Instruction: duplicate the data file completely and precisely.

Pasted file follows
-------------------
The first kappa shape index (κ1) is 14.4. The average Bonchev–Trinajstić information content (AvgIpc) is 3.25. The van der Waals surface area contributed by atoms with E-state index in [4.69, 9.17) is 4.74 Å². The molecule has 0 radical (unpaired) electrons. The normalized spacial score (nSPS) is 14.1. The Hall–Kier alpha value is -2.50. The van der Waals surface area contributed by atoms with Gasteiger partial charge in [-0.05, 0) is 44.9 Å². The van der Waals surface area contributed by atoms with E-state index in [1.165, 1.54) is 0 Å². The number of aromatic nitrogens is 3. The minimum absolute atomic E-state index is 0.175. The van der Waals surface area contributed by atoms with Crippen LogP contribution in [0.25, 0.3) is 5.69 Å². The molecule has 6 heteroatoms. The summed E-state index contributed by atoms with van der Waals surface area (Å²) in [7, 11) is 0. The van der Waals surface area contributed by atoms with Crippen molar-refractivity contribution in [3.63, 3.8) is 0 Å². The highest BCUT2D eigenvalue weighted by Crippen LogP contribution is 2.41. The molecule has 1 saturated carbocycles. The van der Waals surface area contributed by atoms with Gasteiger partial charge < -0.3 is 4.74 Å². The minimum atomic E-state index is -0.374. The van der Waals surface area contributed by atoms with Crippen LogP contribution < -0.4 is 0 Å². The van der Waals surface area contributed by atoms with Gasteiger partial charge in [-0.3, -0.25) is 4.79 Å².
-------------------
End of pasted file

The first kappa shape index (κ1) is 14.4. The average Bonchev–Trinajstić information content (AvgIpc) is 3.25. The van der Waals surface area contributed by atoms with E-state index in [4.69, 9.17) is 4.74 Å². The molecule has 0 radical (unpaired) electrons. The normalized spacial score (nSPS) is 14.1. The Hall–Kier alpha value is -2.50. The van der Waals surface area contributed by atoms with Gasteiger partial charge in [-0.05, 0) is 44.9 Å². The van der Waals surface area contributed by atoms with E-state index in [1.165, 1.54) is 0 Å². The number of aromatic nitrogens is 3. The minimum absolute atomic E-state index is 0.175. The van der Waals surface area contributed by atoms with Crippen LogP contribution in [0.25, 0.3) is 5.69 Å². The molecule has 6 heteroatoms. The summed E-state index contributed by atoms with van der Waals surface area (Å²) in [7, 11) is 0. The van der Waals surface area contributed by atoms with Crippen molar-refractivity contribution in [3.63, 3.8) is 0 Å². The highest BCUT2D eigenvalue weighted by Crippen LogP contribution is 2.41. The molecule has 1 saturated carbocycles. The van der Waals surface area contributed by atoms with Gasteiger partial charge < -0.3 is 4.74 Å². The minimum atomic E-state index is -0.374. The van der Waals surface area contributed by atoms with Crippen LogP contribution < -0.4 is 0 Å². The van der Waals surface area contributed by atoms with Gasteiger partial charge in [-0.3, -0.25) is 4.79 Å².